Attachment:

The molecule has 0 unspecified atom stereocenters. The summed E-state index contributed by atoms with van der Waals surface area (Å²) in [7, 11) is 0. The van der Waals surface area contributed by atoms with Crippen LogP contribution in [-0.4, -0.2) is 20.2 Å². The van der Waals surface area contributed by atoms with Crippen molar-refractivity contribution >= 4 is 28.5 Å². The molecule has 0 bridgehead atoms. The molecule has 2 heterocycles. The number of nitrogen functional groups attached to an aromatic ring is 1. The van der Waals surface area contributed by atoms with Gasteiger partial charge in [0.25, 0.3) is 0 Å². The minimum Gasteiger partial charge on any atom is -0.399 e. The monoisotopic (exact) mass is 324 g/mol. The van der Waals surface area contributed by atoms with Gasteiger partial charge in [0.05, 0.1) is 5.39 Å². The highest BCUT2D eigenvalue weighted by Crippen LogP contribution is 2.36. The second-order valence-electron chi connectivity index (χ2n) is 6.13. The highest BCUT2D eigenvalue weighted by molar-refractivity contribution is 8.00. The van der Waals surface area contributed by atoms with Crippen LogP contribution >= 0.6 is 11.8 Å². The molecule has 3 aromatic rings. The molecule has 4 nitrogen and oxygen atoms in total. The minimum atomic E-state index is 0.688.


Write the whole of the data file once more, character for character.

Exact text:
The molecule has 0 unspecified atom stereocenters. The summed E-state index contributed by atoms with van der Waals surface area (Å²) in [7, 11) is 0. The van der Waals surface area contributed by atoms with Crippen LogP contribution in [-0.4, -0.2) is 20.2 Å². The van der Waals surface area contributed by atoms with Crippen molar-refractivity contribution >= 4 is 28.5 Å². The molecule has 0 bridgehead atoms. The molecule has 2 heterocycles. The number of nitrogen functional groups attached to an aromatic ring is 1. The van der Waals surface area contributed by atoms with Gasteiger partial charge in [0.25, 0.3) is 0 Å². The minimum Gasteiger partial charge on any atom is -0.399 e. The monoisotopic (exact) mass is 324 g/mol. The van der Waals surface area contributed by atoms with Gasteiger partial charge in [0.05, 0.1) is 5.39 Å². The highest BCUT2D eigenvalue weighted by Crippen LogP contribution is 2.36. The second-order valence-electron chi connectivity index (χ2n) is 6.13. The highest BCUT2D eigenvalue weighted by molar-refractivity contribution is 8.00. The van der Waals surface area contributed by atoms with Crippen LogP contribution >= 0.6 is 11.8 Å². The molecule has 3 aromatic rings. The molecule has 4 nitrogen and oxygen atoms in total. The minimum atomic E-state index is 0.688.